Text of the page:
1. This is an appeal by defendants 2, 11, 13 and 14 in O.S. No. 38 of 1903 in the Subordinate Judge's Court of
2. Kumbaconum against an order rejecting an application to record satisfaction of the decree. The facts which have given rise to this appeal may be shortly stated. The decree was obtained by the South Indian Export Company against the members of a Muhammadan family and was transferred by the Company (decree-holder ) to the respondent. On 1st February 1915 the appellants applied to the Court under O. XXI E. 83 C.P.C. for permission to sell the properties which had been attached by the respondent for the purpose of discharging the decree-debt and to execute a sale-deed. On the same date the Subordinate Judge passed the following order: ' Permission granted' In his affidavit in support of his petition the 2nd defendant stated that the respondent had attached the judgment-debtor's share in the family properties in Athur village, that the disputes between the respondent and the judgment-debtors had been amicably settled and it had been arranged that they (judgment-debtors) were to sell their share of the properties in the Athur village to the respondent for Rs. 40,000. The next step taken by the appellants was to apply on 5-7-15 under Order 21, Rule 2, C.P.C. to the Court to record satisfaction of the decree. The allegations in the petition were that the following, arrangement had been come to, viz., that the appellants were to sell their share in the properties in Athur belonging to them to the respondent for Rs. 40,000 that out of the amount the res-pondent was to pay the appellant's share under a hypothecation decree and to set off the balance towards the sum of Rs. 24,400 settled as due under the decrees in O.S. No. 38/03 and O.S. 14/14 and that the respondent was to convey to the appellants all the properties in the Akkarai Puthur village excepting their share in the punja. It was further stated that an agreement to the above effect had been executed on 26-1-15, that in accordance with the agreement a sale-deed for Rs. 40,000 was executed by the appellants to the respondent on 1-2-15 and that the sale-deed had been delivered to the respondent. Notice was issued to the respondent who strenuously opposed the application to record satisfaction and put in a lengthy counter-petition in which he contended inter alia that the appellants were not entitled to 19/49 shares and that the 10th defendant in the suit who is said to be the widow of the 1st defendant was also entitled to a share. According to the respondent the arrangement which was come to in the presence of the 3rd defendant (the brother of the 1st defendant) was that the appellants and the 10th defendant were to convey their share in the lands in Athur village to the respondent, that the 10th defendant and the appellants were to execute a sale-deed for Rs. 40,000 and get it registered and that a deed of release should be obtained from the 10th defendant relinquishing her rights to the properties comprised in the sale-deed. The respondent further alleged that the sale-deeds were not completed as the appellants had not obtained a registered deed of release from the 10th defendant. The Subordinate Judge without recording any evidence rejected the application to record satisfaction on the ground that the sale-deed not having been registered could not pass title to the vendee and that until the sale-deed was registered the question whether satisfaction of the decree should be recorded could not be gone into. The learned vakil for the appellant contends that, as there was a lawful agreement sanctioned by the Court for the sale of the lands and, as a duly executed sale-deed was delivered to the respondent who was alone responsible for the non-registration of the document the Subordinate Judge ought to have held that this was a proper adjustment of the decree and that the Subordinate Judge ought to have enquired into the case on the merits and was wrong in holding that the question of satisfaction could not be gone into until the sale-deed had been registered.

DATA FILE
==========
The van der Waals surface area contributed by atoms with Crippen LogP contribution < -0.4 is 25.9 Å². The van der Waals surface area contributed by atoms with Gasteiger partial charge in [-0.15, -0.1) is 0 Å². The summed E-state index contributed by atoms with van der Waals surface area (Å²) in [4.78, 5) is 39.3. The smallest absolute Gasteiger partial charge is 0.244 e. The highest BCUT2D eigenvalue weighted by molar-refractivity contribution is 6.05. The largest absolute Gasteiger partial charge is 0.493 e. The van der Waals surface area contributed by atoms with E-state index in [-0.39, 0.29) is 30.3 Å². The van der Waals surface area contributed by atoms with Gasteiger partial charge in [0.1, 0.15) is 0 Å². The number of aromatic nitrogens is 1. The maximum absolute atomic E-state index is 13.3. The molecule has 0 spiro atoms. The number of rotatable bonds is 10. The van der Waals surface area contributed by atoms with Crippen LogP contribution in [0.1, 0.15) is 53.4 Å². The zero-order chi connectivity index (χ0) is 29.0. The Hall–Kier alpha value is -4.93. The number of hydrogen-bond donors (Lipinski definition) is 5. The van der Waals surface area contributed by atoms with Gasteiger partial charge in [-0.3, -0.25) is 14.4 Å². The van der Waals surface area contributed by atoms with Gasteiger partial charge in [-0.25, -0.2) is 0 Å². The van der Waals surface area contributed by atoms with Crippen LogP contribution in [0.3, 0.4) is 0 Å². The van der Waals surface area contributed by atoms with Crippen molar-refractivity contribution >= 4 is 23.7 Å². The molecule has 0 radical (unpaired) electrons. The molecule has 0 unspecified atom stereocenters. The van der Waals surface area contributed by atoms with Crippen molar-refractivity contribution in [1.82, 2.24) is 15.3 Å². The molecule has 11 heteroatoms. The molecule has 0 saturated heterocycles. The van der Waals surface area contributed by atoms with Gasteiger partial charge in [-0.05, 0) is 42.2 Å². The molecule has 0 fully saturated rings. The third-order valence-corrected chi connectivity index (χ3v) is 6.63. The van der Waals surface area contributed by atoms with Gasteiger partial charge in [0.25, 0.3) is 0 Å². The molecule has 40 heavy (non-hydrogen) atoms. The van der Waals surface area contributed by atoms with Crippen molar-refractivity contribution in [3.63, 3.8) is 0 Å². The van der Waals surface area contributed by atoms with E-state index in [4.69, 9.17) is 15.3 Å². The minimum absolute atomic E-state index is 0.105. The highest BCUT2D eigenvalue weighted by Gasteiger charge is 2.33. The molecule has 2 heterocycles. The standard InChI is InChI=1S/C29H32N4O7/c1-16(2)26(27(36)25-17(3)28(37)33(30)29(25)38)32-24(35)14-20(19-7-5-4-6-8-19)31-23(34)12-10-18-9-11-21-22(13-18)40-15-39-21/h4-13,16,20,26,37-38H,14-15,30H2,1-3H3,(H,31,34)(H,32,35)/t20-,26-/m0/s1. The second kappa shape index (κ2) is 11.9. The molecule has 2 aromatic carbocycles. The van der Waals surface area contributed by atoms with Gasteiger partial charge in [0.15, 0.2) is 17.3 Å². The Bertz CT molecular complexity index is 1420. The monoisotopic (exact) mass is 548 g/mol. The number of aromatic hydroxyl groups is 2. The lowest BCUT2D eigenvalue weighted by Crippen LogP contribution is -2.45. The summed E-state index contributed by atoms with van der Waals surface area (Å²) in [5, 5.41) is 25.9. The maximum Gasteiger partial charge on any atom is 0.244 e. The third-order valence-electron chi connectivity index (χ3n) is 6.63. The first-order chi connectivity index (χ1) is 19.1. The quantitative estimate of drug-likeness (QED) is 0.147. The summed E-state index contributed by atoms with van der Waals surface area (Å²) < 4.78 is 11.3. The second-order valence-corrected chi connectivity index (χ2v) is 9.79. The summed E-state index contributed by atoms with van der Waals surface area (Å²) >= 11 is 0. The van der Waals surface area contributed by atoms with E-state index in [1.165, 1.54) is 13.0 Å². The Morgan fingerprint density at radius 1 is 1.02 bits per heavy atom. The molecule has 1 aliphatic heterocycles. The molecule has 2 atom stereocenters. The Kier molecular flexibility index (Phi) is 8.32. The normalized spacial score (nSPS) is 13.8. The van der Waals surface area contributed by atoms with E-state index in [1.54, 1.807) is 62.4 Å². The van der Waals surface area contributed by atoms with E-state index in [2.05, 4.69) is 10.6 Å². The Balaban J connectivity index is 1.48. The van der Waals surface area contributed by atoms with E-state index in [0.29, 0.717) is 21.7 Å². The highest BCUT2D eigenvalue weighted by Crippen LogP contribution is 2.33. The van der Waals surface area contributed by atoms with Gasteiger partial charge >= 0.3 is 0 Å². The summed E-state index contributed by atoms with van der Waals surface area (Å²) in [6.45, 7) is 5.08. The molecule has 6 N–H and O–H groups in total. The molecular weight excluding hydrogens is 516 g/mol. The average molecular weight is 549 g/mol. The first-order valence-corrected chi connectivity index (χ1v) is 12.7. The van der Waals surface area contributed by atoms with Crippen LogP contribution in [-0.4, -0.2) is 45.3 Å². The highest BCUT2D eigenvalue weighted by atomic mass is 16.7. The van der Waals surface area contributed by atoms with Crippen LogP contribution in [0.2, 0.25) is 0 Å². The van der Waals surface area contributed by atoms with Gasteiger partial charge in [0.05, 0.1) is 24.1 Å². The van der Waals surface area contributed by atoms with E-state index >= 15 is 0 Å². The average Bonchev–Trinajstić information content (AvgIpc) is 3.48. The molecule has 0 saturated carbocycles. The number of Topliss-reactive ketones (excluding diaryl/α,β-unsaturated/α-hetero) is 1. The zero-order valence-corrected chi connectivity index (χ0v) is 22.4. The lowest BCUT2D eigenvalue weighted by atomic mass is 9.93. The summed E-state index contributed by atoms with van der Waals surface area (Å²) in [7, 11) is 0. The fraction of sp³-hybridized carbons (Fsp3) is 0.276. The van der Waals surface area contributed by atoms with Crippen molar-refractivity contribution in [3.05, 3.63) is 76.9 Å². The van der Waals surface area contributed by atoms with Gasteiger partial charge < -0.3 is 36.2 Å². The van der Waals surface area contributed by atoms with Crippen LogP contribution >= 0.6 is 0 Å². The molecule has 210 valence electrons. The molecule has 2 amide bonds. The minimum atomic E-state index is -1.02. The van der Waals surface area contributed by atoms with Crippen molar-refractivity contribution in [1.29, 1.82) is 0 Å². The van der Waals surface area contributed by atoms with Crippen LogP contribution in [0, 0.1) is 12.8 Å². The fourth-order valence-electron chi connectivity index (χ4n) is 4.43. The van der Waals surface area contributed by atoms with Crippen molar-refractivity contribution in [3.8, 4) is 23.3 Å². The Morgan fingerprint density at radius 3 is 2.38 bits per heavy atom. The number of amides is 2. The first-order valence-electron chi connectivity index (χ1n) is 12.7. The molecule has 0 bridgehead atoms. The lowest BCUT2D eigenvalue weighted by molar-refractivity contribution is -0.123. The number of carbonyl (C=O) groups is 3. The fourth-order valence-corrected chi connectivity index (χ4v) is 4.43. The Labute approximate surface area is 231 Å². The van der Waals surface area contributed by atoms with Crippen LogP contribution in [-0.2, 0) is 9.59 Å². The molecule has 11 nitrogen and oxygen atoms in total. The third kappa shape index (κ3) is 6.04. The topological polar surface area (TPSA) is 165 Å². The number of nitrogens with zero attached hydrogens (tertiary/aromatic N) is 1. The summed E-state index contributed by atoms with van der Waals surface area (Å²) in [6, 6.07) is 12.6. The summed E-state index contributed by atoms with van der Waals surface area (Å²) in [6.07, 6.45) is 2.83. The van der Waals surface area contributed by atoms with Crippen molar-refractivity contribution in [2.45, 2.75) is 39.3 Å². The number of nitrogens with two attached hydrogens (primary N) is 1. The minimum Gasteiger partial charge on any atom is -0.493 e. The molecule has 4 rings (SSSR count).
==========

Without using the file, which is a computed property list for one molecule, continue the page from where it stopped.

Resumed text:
3. We think that the Subordinate Judge was wrong in summarily rejecting the petition without allowing the parties an opportunity of establishing their respective allegations. It is impossible to decide the question whether there has been an 'adjustment' of the decree within the meaning of Order 21 Rule 2, C.P.C., as there has been no enquiry by the lower court into the allegations in the petition and counter-petition. The appellants' case was that in pursuance of the agreement they had duly executed and delivered a sale-deed for Rs. 40,000 to the respondent and had thus performed their part of the contract and that nothing remained to be done except to have the sale-deed registered. The parties are at variance as to what the details of the arrangement or agreement were According to the respondent it embraced other matters such as a division of the lands and it was an essential part of the agreement that a registered release-deed should be taken from the 10th defendant in respect of her share in the properties. The appellant did not produce the agreement in support of their petition but stated they could cause it to be produced during the enquiry. The agreement will probably throw considerable light on the questions at issue between the parties. In Ranga Lall v. Hem Narain Gir I.L.R. (1885) C. 166 it was held that the words ' to show cause ' in Section 258 of Act XIV of 1882 which corresponds to O. XXI Rule 2, C.P.C. do not mean merely to ' allege causes nor even to make out that there is room for argument, but both to allege cause and to prove it to the satisfaction of the Court' and that it is incumbent upon the court to investigate and decide any questions of fact on which the parties may not be agreed. We are of opinion that the Sub-ordinate Judge was wrong in rejecting the petition without holding any enquiry. In paragraph 11 of the counter-petition the res-pondent took the objection that the permission of the Court not having been obtained to enter into the compromise on be-half of the minor 14th defendant the compromise was invalid. The Subordinate Judge has not noticed this point. It has been held in Virupakshappa v. Shidappa and Basappa I.L.R. (1901) B. 109 and Aruna-chellam Chetti v. Ramanatham Chetti and Alamelu Achi I.L.R. (1905) M. 309 that the provisions of Order 32 Rule 7, C.P.C. apply to a compromise entered into even after a decree had been passed and that an adjustment of a decree to which the minor is a party requires the sanction of the Court. See also Sub-rule 1(a) of Rule 7 of Order 32, C.P.C. This is a matter which the Subordinate Judge will con-sider in disposing of the petition. The respondent in the 16th paragraph of his counter-petition contended that the petitioner's application was barred by limitation. If the ' adjustment ' was only completed by the delivery of the sale-deed to the respondent on the 1st of February 1915 (and not by the mere agreement of January 1915), the application seems not to be barred. The question again whether the adjustment was intended to be com-plete only after the petitioners had the sale-deed attested by the writer's signature has also not been gone into (see paragraphs 5 and 8 of the counter-petition). Lastly, assuming that the regis-tration of the sale-deed was intended to complete the adjustment, the probabilities are that according to the agreement between the parties, the petitioners were under an obligation to afford all necessary facilities to the respondent for that purpose. The last day for presentation of the document for registration was 1st June 1915. The respondent says in paragraph 8 of his counter petition that the petitioners failed to appear at the registration office and to give the respondent the necessary facilities for registration even 'on the last day for registration' and even after repeated prior requests. If so, the adjustment was not completed through the petitioners' default and the application would be unsustainable. We accordingly allow the appeal and set aside the order of the Subordinate Judge. He is directed to restore the petition to file and dispose of it with reference to the above observations according to law after giving the parties an opportunity of adducing evidence. Costs to abide the result.